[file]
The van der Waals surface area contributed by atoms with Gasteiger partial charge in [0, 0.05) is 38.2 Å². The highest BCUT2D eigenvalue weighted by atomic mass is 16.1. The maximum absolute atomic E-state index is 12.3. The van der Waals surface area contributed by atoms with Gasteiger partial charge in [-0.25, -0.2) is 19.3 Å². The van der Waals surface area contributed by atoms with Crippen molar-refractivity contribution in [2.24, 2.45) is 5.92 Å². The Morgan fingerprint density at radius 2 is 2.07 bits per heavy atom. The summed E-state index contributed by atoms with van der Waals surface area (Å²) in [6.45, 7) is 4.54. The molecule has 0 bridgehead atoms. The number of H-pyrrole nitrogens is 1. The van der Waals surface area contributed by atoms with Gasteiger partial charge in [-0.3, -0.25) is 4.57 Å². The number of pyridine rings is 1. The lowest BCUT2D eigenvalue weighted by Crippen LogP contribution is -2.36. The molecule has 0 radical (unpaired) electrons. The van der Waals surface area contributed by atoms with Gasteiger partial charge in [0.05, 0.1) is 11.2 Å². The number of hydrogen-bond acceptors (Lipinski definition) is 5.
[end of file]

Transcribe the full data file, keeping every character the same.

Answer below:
The van der Waals surface area contributed by atoms with Gasteiger partial charge in [0, 0.05) is 38.2 Å². The highest BCUT2D eigenvalue weighted by atomic mass is 16.1. The maximum absolute atomic E-state index is 12.3. The van der Waals surface area contributed by atoms with Gasteiger partial charge in [-0.25, -0.2) is 19.3 Å². The van der Waals surface area contributed by atoms with Crippen molar-refractivity contribution in [2.24, 2.45) is 5.92 Å². The Morgan fingerprint density at radius 2 is 2.07 bits per heavy atom. The summed E-state index contributed by atoms with van der Waals surface area (Å²) in [6.45, 7) is 4.54. The molecule has 0 bridgehead atoms. The number of H-pyrrole nitrogens is 1. The van der Waals surface area contributed by atoms with Gasteiger partial charge in [-0.3, -0.25) is 4.57 Å². The number of pyridine rings is 1. The lowest BCUT2D eigenvalue weighted by Crippen LogP contribution is -2.36. The molecule has 0 radical (unpaired) electrons. The van der Waals surface area contributed by atoms with Gasteiger partial charge in [0.05, 0.1) is 11.2 Å². The number of hydrogen-bond acceptors (Lipinski definition) is 5.